Burma's Political Prisoners and U.S. Policy: In Brief *

By Martin, Michael F. | Current Politics and Economics of South, Southeastern, and Central Asia, July 1, 2018 | Go to article overview

Burma's Political Prisoners and U.S. Policy: In Brief *


Martin, Michael F., Current Politics and Economics of South, Southeastern, and Central Asia


Overview

The existence and treatment of political prisoners in Burma (Myanmar)1 has been a central issue in the formulation of U.S. policy toward Burma for more than 25 years. The arrest, detention, prosecution, and imprisonment of Burmese political prisoners-including Aung San Suu Kyi2- frequently were cited as reasons for imposing political and economic sanctions on Burma and the leaders of its ruling military junta. The release of political prisoners was often listed as a necessary condition for the repeal of those sanctions.3 When announcing waivers of existing sanctions, the Obama Administration often cited progress on the release of political prisoners as evidence for why the waiver was warranted.4

During a discussion of the human rights situation in Burma during the 34th session of the U.N. Human Rights Council in March 2017, William J. Mozdzierz, Director of the Office of Human Rights and Humanitarian Affairs within the State Department's Bureau of International Organization Affairs, stated that the U.S. government was "concerned by new political arrests under the current [Burmese] government," and urged "the [Burmese] government to immediately and unconditionally release all political prisoners, and to drop charges against individuals for taking part in protected political activities."5 What actions, if any, the 115th Congress or the Trump Administration may take with respect to U.S. policy toward Burma may hinge, in part, on the issue of political prisoners in Burma.

Seven years have passed since Burma's ruling military junta, the State Peace and Development Council (SPDC), transferred power over to a newly reconstituted Union Parliament and President Thein Sein, a retired general and the SPDC's last Prime Minister. In 2016, Aung San Suu Kyi and the National League for Democracy (NLD) assumed control over the Union Parliament after NLD's landslide victory in the 2015 parliamentary elections.6 Although both the Thein Sein and NLD-led governments periodically pardoned political prisoners, authorities continue to arrest, detain, prosecute, and imprison people for peacefully expressing their political opinions.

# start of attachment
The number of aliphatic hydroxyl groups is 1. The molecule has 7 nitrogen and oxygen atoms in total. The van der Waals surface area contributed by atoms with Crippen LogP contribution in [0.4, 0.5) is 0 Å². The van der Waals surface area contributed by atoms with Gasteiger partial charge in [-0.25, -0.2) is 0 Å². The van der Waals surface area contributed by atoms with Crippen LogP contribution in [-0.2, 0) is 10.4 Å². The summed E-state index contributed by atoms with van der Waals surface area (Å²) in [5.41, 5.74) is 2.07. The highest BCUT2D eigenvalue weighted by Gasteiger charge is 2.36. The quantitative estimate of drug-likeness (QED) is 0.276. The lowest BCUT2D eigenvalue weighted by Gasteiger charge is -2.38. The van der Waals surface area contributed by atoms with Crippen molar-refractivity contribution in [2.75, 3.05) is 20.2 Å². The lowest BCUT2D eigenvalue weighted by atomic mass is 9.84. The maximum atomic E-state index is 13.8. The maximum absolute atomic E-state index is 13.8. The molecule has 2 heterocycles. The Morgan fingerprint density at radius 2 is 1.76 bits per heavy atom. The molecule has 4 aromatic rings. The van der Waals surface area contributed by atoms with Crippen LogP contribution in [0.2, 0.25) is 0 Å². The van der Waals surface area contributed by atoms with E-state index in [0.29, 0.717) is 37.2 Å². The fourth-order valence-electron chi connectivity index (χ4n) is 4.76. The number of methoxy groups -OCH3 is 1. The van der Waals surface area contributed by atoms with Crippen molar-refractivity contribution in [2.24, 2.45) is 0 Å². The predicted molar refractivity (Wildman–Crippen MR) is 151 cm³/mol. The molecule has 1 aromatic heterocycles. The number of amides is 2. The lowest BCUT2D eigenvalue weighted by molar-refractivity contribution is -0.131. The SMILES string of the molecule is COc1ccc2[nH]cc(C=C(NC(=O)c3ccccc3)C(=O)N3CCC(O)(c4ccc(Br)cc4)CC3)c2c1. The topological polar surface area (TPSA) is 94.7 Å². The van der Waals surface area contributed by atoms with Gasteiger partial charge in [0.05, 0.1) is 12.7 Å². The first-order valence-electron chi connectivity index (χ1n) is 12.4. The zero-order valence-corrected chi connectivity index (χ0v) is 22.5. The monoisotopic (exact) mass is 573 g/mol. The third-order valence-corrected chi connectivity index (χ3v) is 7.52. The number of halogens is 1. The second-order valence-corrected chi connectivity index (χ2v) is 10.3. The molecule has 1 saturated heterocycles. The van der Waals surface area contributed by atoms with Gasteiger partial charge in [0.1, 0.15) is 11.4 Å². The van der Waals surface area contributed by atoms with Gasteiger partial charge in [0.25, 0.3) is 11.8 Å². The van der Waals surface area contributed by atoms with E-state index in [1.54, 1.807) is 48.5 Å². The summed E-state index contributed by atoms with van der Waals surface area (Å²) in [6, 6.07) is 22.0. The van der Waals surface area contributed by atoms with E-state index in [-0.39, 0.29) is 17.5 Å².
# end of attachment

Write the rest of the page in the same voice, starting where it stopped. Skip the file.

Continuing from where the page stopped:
One reason that controversy over political imprisonment persists in Burma is the lack of agreement on the definition of "political prisoner." Some in Burma would restrict the definition to "prisoners of conscience"; others prefer a broader definition that would include persons who took up arms against the SPDC and the Burmese military. Efforts to forge an official definition for political prisoners during the Thein Sein government were unsuccessful. So far, the NLD-led government has made little progress on the definition issue.

A second reason the issue of political imprisonment persists in Burma is the existence of many laws-some dating back to the time of British colonial rule-that restrict freedom of speech, freedom of assembly, and freedom of the press. Various human rights organizations have identified several Burmese laws that violate international standards on these freedoms. Because these laws remain in force, Burmese security personnel can arrest, detain, and prosecute people for their political views. Burma's courts have also shown a willingness to convict people for their political views. During the Thein Sein government, the Union Parliament made some progress on legal reform, but also passed new laws that some observers maintain restrict political expression. Since the NLD took control of the Union Parliament, little progress has been made on repealing or revising Burma's questionable laws.

A third reason the issue of political imprisonment persists in Burma has to do with who holds administrative authority over Burma's criminal cases. All security forces in Burma-including the military (or Tatmadaw), the Myanmar Police Force (MPF), the Border Guard Police, and local militias- directly or indirectly report to the Tatmadaw's Commander-in-Chief Senior General Min Aung Hlaing, and not to President Win Myint or the Union Parliament. …

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